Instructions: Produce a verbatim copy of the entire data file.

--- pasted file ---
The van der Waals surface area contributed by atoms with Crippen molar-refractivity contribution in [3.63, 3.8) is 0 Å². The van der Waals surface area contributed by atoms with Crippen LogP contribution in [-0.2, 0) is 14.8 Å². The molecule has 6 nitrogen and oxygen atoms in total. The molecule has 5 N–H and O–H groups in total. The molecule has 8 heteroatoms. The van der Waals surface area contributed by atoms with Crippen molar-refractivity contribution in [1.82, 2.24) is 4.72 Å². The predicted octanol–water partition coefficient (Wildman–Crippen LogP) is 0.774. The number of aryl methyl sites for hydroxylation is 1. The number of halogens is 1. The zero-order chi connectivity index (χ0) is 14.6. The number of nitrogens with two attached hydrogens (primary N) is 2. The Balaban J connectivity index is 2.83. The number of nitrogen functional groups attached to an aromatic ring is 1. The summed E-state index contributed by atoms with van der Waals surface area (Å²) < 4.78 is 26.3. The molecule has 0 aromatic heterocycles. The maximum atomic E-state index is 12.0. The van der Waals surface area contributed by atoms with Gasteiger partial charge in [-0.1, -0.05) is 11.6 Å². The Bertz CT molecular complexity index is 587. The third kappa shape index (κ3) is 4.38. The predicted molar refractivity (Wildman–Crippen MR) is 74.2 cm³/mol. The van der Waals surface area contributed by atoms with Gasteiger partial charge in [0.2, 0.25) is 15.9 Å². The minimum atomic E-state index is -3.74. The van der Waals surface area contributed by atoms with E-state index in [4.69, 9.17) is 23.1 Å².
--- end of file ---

The van der Waals surface area contributed by atoms with Crippen molar-refractivity contribution in [3.63, 3.8) is 0 Å². The van der Waals surface area contributed by atoms with Crippen LogP contribution in [-0.2, 0) is 14.8 Å². The molecule has 6 nitrogen and oxygen atoms in total. The molecule has 5 N–H and O–H groups in total. The molecule has 8 heteroatoms. The van der Waals surface area contributed by atoms with Crippen molar-refractivity contribution in [1.82, 2.24) is 4.72 Å². The predicted octanol–water partition coefficient (Wildman–Crippen LogP) is 0.774. The number of aryl methyl sites for hydroxylation is 1. The number of halogens is 1. The zero-order chi connectivity index (χ0) is 14.6. The number of nitrogens with two attached hydrogens (primary N) is 2. The Balaban J connectivity index is 2.83. The number of nitrogen functional groups attached to an aromatic ring is 1. The summed E-state index contributed by atoms with van der Waals surface area (Å²) < 4.78 is 26.3. The molecule has 0 aromatic heterocycles. The maximum atomic E-state index is 12.0. The van der Waals surface area contributed by atoms with Gasteiger partial charge in [-0.1, -0.05) is 11.6 Å². The Bertz CT molecular complexity index is 587. The third kappa shape index (κ3) is 4.38. The predicted molar refractivity (Wildman–Crippen MR) is 74.2 cm³/mol. The van der Waals surface area contributed by atoms with Gasteiger partial charge in [0.2, 0.25) is 15.9 Å². The minimum atomic E-state index is -3.74. The van der Waals surface area contributed by atoms with E-state index in [4.69, 9.17) is 23.1 Å².